Immigration department spokesperson Joseph Chauwa did not respond to amaBhungane’s questions, but later told Malawi’s Nation newspaper “there have been joint ongoing investigations between the (immigration) department and the Malawi Police Service” on these illicit dealings.
According to court documents, the visa book comprises three types of stickers: those used in transit visas, which normally cost $50 each; single-entry visas, which cost $75 each; and multiple-entry visas, which cost about $150 apiece.
Three senior sources in the immigration department, who asked not to be named, said that a syndicate lies behind the corruption in the immigration department, comprising junior and senior immigration department officials, an official in State House, and an Asian businessman based in Lilongwe.
The names of the State House official and the businessman are known to amaBhungane.
“The syndicate is international and has … facilitators who act as middlemen in facilitating the travel of Bangladesh and Pakistan nationals to South Africa through Malawian airports of Chileka and Kamuzu,” said the one source.
“These middlemen have connections with senior officials and they provide particulars of the travellers needing visas. It is the seniors who hand over the details to junior officers, some of whom are stationed at headquarters while others are at the airports.”
Current home affairs minister Grace Chiumia told the Malawi Parliament last month that the government is aware of a syndicate operating in the immigration department and that the authorities are “investigating the issue”.
The sources said the standard bribe for a fraudulent transit visa was in the range of $1,500 to $2,000 The transit visa allows travellers to pass through Malawi to another country and is valid for seven days.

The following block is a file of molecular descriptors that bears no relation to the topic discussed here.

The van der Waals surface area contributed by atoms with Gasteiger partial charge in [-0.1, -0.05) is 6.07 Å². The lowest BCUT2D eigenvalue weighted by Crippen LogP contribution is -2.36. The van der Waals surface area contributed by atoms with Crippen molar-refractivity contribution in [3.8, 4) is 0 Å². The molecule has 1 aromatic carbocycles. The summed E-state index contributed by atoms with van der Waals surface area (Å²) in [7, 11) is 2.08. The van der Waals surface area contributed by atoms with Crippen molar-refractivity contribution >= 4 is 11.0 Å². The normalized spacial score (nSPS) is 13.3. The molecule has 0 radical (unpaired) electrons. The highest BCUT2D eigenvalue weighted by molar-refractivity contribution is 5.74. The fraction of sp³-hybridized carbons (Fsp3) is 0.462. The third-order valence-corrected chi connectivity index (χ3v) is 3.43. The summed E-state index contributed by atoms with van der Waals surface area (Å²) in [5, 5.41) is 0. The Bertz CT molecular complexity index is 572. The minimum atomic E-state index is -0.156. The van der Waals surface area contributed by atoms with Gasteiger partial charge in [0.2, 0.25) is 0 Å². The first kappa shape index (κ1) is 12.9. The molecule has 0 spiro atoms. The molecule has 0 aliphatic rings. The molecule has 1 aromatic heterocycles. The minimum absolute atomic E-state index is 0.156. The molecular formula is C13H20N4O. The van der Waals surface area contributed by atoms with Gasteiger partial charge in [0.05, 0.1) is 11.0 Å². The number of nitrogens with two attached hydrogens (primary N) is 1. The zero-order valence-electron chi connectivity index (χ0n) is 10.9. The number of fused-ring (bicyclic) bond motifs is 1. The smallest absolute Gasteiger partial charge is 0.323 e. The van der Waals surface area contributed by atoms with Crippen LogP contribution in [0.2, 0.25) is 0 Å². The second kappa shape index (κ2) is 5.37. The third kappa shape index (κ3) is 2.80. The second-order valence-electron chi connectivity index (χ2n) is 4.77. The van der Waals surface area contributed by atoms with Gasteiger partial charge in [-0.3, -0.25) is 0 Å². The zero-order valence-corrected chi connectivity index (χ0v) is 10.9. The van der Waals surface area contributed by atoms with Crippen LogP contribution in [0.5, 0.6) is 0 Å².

“Under normal circumstances, foreigners transiting through Malawi are supposed to get their visas from Malawian embassies in their countries of residence or the nearest country with diplomatic relations with Malawi,” said one source.
In Asia, Malawi only has diplomatic relations with Japan, India and the People’s Republic of China.
There were earlier signs that all was not well at Malawi’s airports. In 2015 the inspector general of police, Lexton Kachama, demoted seven officials in the criminal investigations department at Kamuzu airport after they had allegedly connived to permit three Bangladeshi nationals entry into the country without having their passports stamped by airport immigration officials.
Online publication Nyasatimes reported at the time that a Pakistan human trafficker had bribed each of the seven officials with $1,500 to let the Bangladeshi nationals into Malawi.
Kachama would not comment further. The national spokesperson for the police, James Kadadzera, said the anti-corruption bureau and the immigration department were better placed to comment on investigations at the department.
Meanwhile, the “passports for sale” racket has been highlighted in another court case: that of Rwandan genocide convict Vincent Murekezi, who was found in possession of two Malawian passports bearing different names.
Passport number MA606888 is in the name of Vincent Murekezi, making him as a Malawian born in Kigali, Rwanda, while passport MA078171 records him as Vincent Banda, a Malawian born in Mbeya, Tanzania.
During a Rwandan extradition application earlier this year, the Lilongwe Magistrate’s Court heard that Murekezi “bribed his way to be naturalised as a Malawian citizen”. The Malawi media later alleged that he paid a hefty $5,000 to immigration officials for the passports.
The Rwandan government is seeking his extradition to Rwanda, where he was convicted in absentia in March this year and handed a life sentence for spearheading the killing of Tutsis during the 1994 genocide that cost over a million lives.
He fled Rwanda and sought refuge in Malawi, where he allegedly obtained the Malawian passports. The case is ongoing.
The spokesperson for Malawi’s Anti-Corruption Bureau, Egritta Ndala, said the bureau had launched an investigation into the immigration department, but “would not be in a position to know whether there was connivance or not as that would be known after the investigations (are) concluded”.